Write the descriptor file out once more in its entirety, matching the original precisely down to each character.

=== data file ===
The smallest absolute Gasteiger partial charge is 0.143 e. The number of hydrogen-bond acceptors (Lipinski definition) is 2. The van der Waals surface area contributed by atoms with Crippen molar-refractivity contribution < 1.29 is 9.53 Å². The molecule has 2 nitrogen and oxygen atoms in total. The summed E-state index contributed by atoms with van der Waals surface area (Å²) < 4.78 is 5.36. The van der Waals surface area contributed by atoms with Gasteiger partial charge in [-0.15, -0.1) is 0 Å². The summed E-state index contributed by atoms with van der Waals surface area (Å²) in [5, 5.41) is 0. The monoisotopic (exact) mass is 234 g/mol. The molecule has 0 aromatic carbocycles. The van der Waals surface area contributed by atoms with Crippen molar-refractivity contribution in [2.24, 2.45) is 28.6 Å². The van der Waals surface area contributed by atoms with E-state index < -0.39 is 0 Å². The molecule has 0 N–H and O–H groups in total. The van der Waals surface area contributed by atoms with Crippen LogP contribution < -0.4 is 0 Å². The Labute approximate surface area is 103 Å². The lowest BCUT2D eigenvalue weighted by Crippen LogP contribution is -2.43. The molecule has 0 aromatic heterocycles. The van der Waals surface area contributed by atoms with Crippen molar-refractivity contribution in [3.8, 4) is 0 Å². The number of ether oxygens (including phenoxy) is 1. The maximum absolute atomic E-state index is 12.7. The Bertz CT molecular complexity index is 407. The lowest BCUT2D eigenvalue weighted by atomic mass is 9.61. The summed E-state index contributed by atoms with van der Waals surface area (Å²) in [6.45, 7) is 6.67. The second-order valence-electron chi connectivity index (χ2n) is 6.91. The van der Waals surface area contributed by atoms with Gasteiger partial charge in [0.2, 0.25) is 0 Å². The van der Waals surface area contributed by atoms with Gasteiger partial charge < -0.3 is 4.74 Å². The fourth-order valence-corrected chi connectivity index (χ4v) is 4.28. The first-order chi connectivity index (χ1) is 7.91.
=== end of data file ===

The smallest absolute Gasteiger partial charge is 0.143 e. The number of hydrogen-bond acceptors (Lipinski definition) is 2. The van der Waals surface area contributed by atoms with Crippen molar-refractivity contribution < 1.29 is 9.53 Å². The molecule has 2 nitrogen and oxygen atoms in total. The summed E-state index contributed by atoms with van der Waals surface area (Å²) < 4.78 is 5.36. The van der Waals surface area contributed by atoms with Gasteiger partial charge in [-0.15, -0.1) is 0 Å². The summed E-state index contributed by atoms with van der Waals surface area (Å²) in [5, 5.41) is 0. The monoisotopic (exact) mass is 234 g/mol. The molecule has 0 aromatic carbocycles. The van der Waals surface area contributed by atoms with Crippen molar-refractivity contribution in [2.24, 2.45) is 28.6 Å². The van der Waals surface area contributed by atoms with E-state index < -0.39 is 0 Å². The molecule has 0 N–H and O–H groups in total. The van der Waals surface area contributed by atoms with Crippen LogP contribution < -0.4 is 0 Å². The Labute approximate surface area is 103 Å². The lowest BCUT2D eigenvalue weighted by Crippen LogP contribution is -2.43. The molecule has 0 aromatic heterocycles. The van der Waals surface area contributed by atoms with Crippen molar-refractivity contribution in [3.8, 4) is 0 Å². The number of ether oxygens (including phenoxy) is 1. The maximum absolute atomic E-state index is 12.7. The Bertz CT molecular complexity index is 407. The lowest BCUT2D eigenvalue weighted by atomic mass is 9.61. The summed E-state index contributed by atoms with van der Waals surface area (Å²) in [6.45, 7) is 6.67. The second-order valence-electron chi connectivity index (χ2n) is 6.91. The van der Waals surface area contributed by atoms with Gasteiger partial charge in [0.2, 0.25) is 0 Å². The van der Waals surface area contributed by atoms with Gasteiger partial charge < -0.3 is 4.74 Å². The fourth-order valence-corrected chi connectivity index (χ4v) is 4.28. The first-order chi connectivity index (χ1) is 7.91.